E-learning Constructive Role Plays for EFL Learners in China‟s Tertiary Education

| August 20, 2011
Title
E-learning Constructive Role Plays for EFL Learners in China‟s Tertiary Education

Keywords: CALL, E-learning, Constructivism, Scaffolding, Role Play

Authors
Lin Shen
Suranaree University of Technology, Thailand
Jitpanat Suwanthe
Suranaree University of Technology, Thailand

Bio Data

Mr. Lin Shen is currently a Ph.D. candidate in School of English, Institute of Social Technology, Suranaree University of Technology, Thailand. His main research interests are second language speaking, computer-assisted language learning and elearning.

Dr. Jitpanat Suwanthep is a lecturer in English at Suranaree University of Technology,
Thailand. She received her Ph.D. from the University of Illinois at UrbanaChampaign, USA. Currently, she is the graduate testing coordinator for the SUT English Proficiency Test. Her interests include second language writing, ESP curriculum development and e-learning

Abstract
Recently, speaking has played an increasingly important role in second/foreign language settings. However, in many Chinese universities, EFL students rarely communicate in English with other people effectively. The existing behavioristic role plays on New Horizon College English (NHCE) e-learning do not function successfully in supplementing EFL speaking classes. The present study aims at investigating the implementation of constructive role plays via NHCE e-learning and its effect on Chinese EFL learners‟ speaking in college English classes. Speaking pretests and post-tests, student role play recording analysis, student questionnaires, and student interviews have been employed to collect data during the 18-week instruction period. Results show that the e-learning constructive role plays have positive effects on improving students‟ speaking in terms of language quality and language production, and students express positive opinions towards the implementation of e-learning constructive role plays. The findings from this study are directly beneficial to other researchers aiming at developing students‟, as well as teachers’, L2 speaking instruction.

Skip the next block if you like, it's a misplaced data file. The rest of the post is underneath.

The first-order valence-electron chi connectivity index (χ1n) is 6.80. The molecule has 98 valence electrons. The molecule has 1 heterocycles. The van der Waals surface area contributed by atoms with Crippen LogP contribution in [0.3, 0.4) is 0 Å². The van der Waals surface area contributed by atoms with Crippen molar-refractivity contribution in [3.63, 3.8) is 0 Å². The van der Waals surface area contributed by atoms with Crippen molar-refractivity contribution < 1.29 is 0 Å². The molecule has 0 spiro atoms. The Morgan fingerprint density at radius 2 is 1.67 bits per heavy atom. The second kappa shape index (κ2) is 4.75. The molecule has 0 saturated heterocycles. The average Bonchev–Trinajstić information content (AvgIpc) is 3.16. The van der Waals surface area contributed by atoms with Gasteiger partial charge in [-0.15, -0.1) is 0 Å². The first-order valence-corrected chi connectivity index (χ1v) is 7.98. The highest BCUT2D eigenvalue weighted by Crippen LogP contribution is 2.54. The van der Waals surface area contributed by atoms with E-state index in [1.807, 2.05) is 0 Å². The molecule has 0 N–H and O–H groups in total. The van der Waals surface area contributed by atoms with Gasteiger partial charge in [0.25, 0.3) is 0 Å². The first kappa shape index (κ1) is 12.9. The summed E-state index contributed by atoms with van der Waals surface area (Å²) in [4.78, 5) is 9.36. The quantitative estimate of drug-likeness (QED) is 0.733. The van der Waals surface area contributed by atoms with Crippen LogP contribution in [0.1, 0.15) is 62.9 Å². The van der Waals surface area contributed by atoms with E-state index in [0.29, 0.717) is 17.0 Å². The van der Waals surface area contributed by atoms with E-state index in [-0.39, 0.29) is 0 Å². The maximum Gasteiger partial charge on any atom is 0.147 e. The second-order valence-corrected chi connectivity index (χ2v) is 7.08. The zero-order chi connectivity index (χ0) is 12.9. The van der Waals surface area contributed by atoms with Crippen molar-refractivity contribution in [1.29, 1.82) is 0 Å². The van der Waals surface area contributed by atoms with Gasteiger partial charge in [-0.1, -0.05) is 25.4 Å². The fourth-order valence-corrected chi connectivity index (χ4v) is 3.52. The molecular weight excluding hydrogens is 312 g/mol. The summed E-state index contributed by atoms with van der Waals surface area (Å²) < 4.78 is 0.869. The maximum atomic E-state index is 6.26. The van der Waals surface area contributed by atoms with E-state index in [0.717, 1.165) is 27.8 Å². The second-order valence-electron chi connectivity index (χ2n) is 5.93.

See pages 4-29

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Category: Teaching Articles, Volume 54